Do you remember where you were when it happened? The morning the Gmail servers went down? I do. Like it was yesterday. (Editor’s note: It was.)I was sitting at my desk, minding my own inbox when, out of nowhere, the draft I’d been composing would not save. I pressed the button like two or three times. No matter how hard I clicked it, I could not get that thing safely into the cloud.
Sure, we’ve all been there. Experienced the occasional Gmail hiccup. I mean, know I have. Plenty of times. They’re all a little nerve-wracking, like “oh shit, maybe free email isn’t the best idea.” But usually it’s at home—and the router needs to be reset, or the cable modem needs to be powered down, or I’m accidentally on my neighbor’s slow-ass open network. But never at work. Never on the office business account.
And then it got stranger. I opened the draft in a separate window so I could survey the wreckage in my inbox. The messages were there, but—I could … not … open them.
I popped up the Gchat window where I’d been chatting with my sister to ask if she, too, was having problems with her Gmail, only to discover that GCHAT WAS DOWN, TOO!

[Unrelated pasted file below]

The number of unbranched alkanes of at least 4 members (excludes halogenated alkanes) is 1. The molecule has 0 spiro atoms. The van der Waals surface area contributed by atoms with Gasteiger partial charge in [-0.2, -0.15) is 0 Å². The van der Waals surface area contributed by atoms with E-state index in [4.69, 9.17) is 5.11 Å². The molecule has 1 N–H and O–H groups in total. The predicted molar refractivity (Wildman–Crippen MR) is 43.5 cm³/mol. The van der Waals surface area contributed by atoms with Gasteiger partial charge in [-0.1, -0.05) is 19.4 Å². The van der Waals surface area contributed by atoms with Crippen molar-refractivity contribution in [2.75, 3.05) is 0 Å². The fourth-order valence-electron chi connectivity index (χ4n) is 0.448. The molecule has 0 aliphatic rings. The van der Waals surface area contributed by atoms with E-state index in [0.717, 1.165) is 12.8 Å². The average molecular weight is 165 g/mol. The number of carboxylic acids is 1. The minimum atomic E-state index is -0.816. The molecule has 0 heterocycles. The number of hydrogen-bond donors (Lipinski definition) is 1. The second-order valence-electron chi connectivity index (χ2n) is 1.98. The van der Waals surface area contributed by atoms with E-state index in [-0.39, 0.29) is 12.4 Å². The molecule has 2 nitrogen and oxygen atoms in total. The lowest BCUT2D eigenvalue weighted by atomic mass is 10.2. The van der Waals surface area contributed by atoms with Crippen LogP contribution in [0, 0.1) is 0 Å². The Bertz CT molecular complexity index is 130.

My mind began to race. Was this an isolated incident? How would we find out about the Banana Republic sale of the day? If Gmail was down, was there a problem with “the cloud?” And how do you fix a cloud?
A quick trip over to Twitter confirmed the worst: Gmail—and Gchat, and in some cases Google Chrome—were busted and people were freaking out.
Had the advertising-based-on-robots-reading-your-email bubble finally burst?
Had the zombie apocalypse begun!?
Lifehacker quickly found every back door into the Gmail system and published it for a panicked nation.
When for what seemed like an entire minute my Google calendar wouldn’t load, the sky really did appear to be falling.
And then, as quickly as it happened, Gmail, and Gchat, and Chrome, and precious, precious Google Calendar were back. And we all went on Twitter and laughed about it like, “Hey, knew it was gonna be fine the whole time.” We went on Facebook and asked our friends how they managed to survive. Cuz, I mean, Google’s too big to fail, right?
But the thing is—if I can be serious for a second—what if it wasn’t just a couple of hours of screwed-up service? What would you do if you couldn’t get into your Google account for a day? For more? (And, granted, the outages only affected Google’s web interfaces—not mobile access.) How many of us use plain-old Gmail or paid Google Apps not just to conduct business, but to run our lives?
Maybe we were right to be totally freaked out. Not, y’know, that we really were. Right?